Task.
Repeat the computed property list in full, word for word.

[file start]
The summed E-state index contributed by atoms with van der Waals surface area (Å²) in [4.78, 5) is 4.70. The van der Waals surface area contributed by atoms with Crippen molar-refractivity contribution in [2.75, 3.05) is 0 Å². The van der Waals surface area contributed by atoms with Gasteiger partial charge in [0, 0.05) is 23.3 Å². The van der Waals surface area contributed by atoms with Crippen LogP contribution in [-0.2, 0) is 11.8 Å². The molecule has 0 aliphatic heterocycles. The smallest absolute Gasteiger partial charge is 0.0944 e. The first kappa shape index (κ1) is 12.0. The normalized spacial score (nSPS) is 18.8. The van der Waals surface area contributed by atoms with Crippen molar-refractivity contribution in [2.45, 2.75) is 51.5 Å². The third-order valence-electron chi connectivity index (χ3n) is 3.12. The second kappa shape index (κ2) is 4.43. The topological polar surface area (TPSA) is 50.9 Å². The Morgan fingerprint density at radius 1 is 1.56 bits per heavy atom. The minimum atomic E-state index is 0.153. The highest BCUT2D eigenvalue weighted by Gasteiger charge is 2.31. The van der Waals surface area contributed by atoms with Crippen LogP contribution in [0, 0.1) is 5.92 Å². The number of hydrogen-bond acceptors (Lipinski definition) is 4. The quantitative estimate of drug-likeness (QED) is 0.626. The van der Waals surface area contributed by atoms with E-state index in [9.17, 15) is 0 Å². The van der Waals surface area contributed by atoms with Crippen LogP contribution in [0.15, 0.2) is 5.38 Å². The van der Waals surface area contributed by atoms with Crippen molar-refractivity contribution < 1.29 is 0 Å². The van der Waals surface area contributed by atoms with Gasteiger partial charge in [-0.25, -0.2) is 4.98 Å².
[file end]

The summed E-state index contributed by atoms with van der Waals surface area (Å²) in [4.78, 5) is 4.70. The van der Waals surface area contributed by atoms with Crippen molar-refractivity contribution in [2.75, 3.05) is 0 Å². The van der Waals surface area contributed by atoms with Gasteiger partial charge in [0, 0.05) is 23.3 Å². The van der Waals surface area contributed by atoms with Crippen LogP contribution in [-0.2, 0) is 11.8 Å². The molecule has 0 aliphatic heterocycles. The smallest absolute Gasteiger partial charge is 0.0944 e. The first kappa shape index (κ1) is 12.0. The normalized spacial score (nSPS) is 18.8. The van der Waals surface area contributed by atoms with Crippen molar-refractivity contribution in [2.45, 2.75) is 51.5 Å². The third-order valence-electron chi connectivity index (χ3n) is 3.12. The second kappa shape index (κ2) is 4.43. The topological polar surface area (TPSA) is 50.9 Å². The Morgan fingerprint density at radius 1 is 1.56 bits per heavy atom. The minimum atomic E-state index is 0.153. The highest BCUT2D eigenvalue weighted by Gasteiger charge is 2.31. The van der Waals surface area contributed by atoms with Crippen LogP contribution in [0, 0.1) is 5.92 Å². The number of hydrogen-bond acceptors (Lipinski definition) is 4. The quantitative estimate of drug-likeness (QED) is 0.626. The van der Waals surface area contributed by atoms with E-state index in [9.17, 15) is 0 Å². The van der Waals surface area contributed by atoms with Crippen LogP contribution in [0.15, 0.2) is 5.38 Å². The van der Waals surface area contributed by atoms with Crippen molar-refractivity contribution < 1.29 is 0 Å². The van der Waals surface area contributed by atoms with Gasteiger partial charge in [-0.25, -0.2) is 4.98 Å².